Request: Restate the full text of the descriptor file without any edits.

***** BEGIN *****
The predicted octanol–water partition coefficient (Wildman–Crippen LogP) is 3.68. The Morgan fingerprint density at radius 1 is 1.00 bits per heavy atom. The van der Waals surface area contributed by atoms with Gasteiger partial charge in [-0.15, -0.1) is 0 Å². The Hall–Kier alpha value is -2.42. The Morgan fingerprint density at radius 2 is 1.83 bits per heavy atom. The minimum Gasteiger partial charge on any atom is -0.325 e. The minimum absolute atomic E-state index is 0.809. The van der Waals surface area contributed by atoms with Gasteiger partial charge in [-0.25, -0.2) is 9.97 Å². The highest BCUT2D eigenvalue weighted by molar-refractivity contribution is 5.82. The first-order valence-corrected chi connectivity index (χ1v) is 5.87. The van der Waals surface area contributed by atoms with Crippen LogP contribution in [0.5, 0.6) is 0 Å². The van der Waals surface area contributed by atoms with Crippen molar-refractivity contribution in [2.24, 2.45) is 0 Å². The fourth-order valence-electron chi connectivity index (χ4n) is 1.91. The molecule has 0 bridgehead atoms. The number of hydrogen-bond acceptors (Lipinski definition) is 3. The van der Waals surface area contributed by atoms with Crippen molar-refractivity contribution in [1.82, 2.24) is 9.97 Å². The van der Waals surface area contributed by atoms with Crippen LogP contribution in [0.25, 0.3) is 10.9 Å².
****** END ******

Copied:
The predicted octanol–water partition coefficient (Wildman–Crippen LogP) is 3.68. The Morgan fingerprint density at radius 1 is 1.00 bits per heavy atom. The van der Waals surface area contributed by atoms with Gasteiger partial charge in [-0.15, -0.1) is 0 Å². The Hall–Kier alpha value is -2.42. The Morgan fingerprint density at radius 2 is 1.83 bits per heavy atom. The minimum Gasteiger partial charge on any atom is -0.325 e. The minimum absolute atomic E-state index is 0.809. The van der Waals surface area contributed by atoms with Gasteiger partial charge in [-0.25, -0.2) is 9.97 Å². The highest BCUT2D eigenvalue weighted by molar-refractivity contribution is 5.82. The first-order valence-corrected chi connectivity index (χ1v) is 5.87. The van der Waals surface area contributed by atoms with Crippen LogP contribution in [0.5, 0.6) is 0 Å². The van der Waals surface area contributed by atoms with Crippen molar-refractivity contribution in [2.24, 2.45) is 0 Å². The fourth-order valence-electron chi connectivity index (χ4n) is 1.91. The molecule has 0 bridgehead atoms. The number of hydrogen-bond acceptors (Lipinski definition) is 3. The van der Waals surface area contributed by atoms with Crippen molar-refractivity contribution in [1.82, 2.24) is 9.97 Å². The van der Waals surface area contributed by atoms with Crippen LogP contribution in [0.25, 0.3) is 10.9 Å².